The real-life tales of 9th-century England are brought to life in Millie Thom’s book, Shadow of the Raven, the first book in the Sons of Kings trilogy. The book mixes fact and fiction, with the two main characters in rivalling kingdoms being true-life English royal Alfred of Wessex, son of ‘Aethelwulf The Great’ and the fictional Eadwulf of Mercia (although his father King Beorthwulf was a real-life King.) These books are based on the roots of the English Kingdom, as two rival kings of Britain fight for their destiny: To defend Anglo-Saxon lands from invasion from vicious Danish raiders: fierce Pagan warriors who fight without morals against their Christian neighbors, plundering, razing and raping wherever they go. But the freezing winters of the British Isles are treacherous, and the boys’ journey into adulthood will be a long and hard path as attacks become more and more frequent.
This is an intricately detailed and fascinating read that brings history to life in a way that the reader can touch, smell and see clearly. As an expert on her subject, Thom draws a tight circle of imagination around fact, breathing personality, cultural detail and emotion into people that really lived hundreds of years ago. Politics and a real “game of thrones” takes place, with Thom weaving in Norse mythology to add magic to the already wildly exciting setting.
The book is a very intelligent and thoughtful novel that will be enjoyed by those interested in a more fulfilling read than the usual fantasy book offering, and is definitely, and thankfully, aimed at a higher comprehension reader than most, which is a wonderful and refreshing change. The author has relied on quality writing and her confidence in her thorough knowledge on her subject to sell her book and this really shines through from her cover to the first page and reels the reader into the epic adventure inside.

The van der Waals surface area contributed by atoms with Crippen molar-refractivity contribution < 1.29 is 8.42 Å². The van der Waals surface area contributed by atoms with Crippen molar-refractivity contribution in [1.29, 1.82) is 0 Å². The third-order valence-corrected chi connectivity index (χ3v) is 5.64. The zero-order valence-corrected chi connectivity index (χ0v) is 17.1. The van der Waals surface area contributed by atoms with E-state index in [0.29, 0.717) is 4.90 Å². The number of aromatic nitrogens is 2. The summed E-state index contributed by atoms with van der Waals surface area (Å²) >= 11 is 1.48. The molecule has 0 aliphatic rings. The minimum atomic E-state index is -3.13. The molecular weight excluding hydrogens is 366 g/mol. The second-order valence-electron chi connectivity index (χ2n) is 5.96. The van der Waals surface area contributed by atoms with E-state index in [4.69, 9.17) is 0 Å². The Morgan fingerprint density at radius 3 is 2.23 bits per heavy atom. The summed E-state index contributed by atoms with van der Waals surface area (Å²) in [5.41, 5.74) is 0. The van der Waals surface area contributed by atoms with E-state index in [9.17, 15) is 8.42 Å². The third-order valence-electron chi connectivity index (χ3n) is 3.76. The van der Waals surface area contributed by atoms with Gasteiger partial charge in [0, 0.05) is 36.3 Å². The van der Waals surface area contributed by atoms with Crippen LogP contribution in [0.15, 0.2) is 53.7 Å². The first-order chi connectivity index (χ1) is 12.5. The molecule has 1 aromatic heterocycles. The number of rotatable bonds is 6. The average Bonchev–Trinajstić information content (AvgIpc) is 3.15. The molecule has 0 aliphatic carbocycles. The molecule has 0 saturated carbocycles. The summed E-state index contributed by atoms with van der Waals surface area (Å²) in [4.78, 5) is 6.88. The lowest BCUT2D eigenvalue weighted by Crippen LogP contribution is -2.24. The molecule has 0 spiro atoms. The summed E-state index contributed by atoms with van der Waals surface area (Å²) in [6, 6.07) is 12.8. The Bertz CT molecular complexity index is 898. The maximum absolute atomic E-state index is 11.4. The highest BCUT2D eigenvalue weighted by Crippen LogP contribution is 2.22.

Details such as the necklaces of Thor’s Hammer hanging from the necks of the Danes as they travel by sea, hunting with arrows, and how societies are set up for weddings, births and rites of passage mean it’s difficult to put the book to one side as even if there’s a lull in the action, there’s learning to do in the descriptions of a past so long ago that it seems almost exotic to read and wallow in the tiniest observation. Words like “scramseax” and “jarl” will have you poring over dictionaries and finding out all kinds of new things.
This is a rich book, traversing across Scandinavia and South Europe to show how many cities and towns were formed, with landmarks of varying importance and geographical significance mapped in for added interest, such as the now-replaced Old St. Peter’s Basilica in Rome.
In a nutshell, despite the barbaric behavior of some of the clans in the book, you will want desperately to go back in time and experience the landscapes for yourself as you are treated to starry skies devoid of artificial lights, or the Thames river in London with its greenery. Well worth the time to get full involved and certainly it’s good news that this is the first book of the trilogy. Recommended.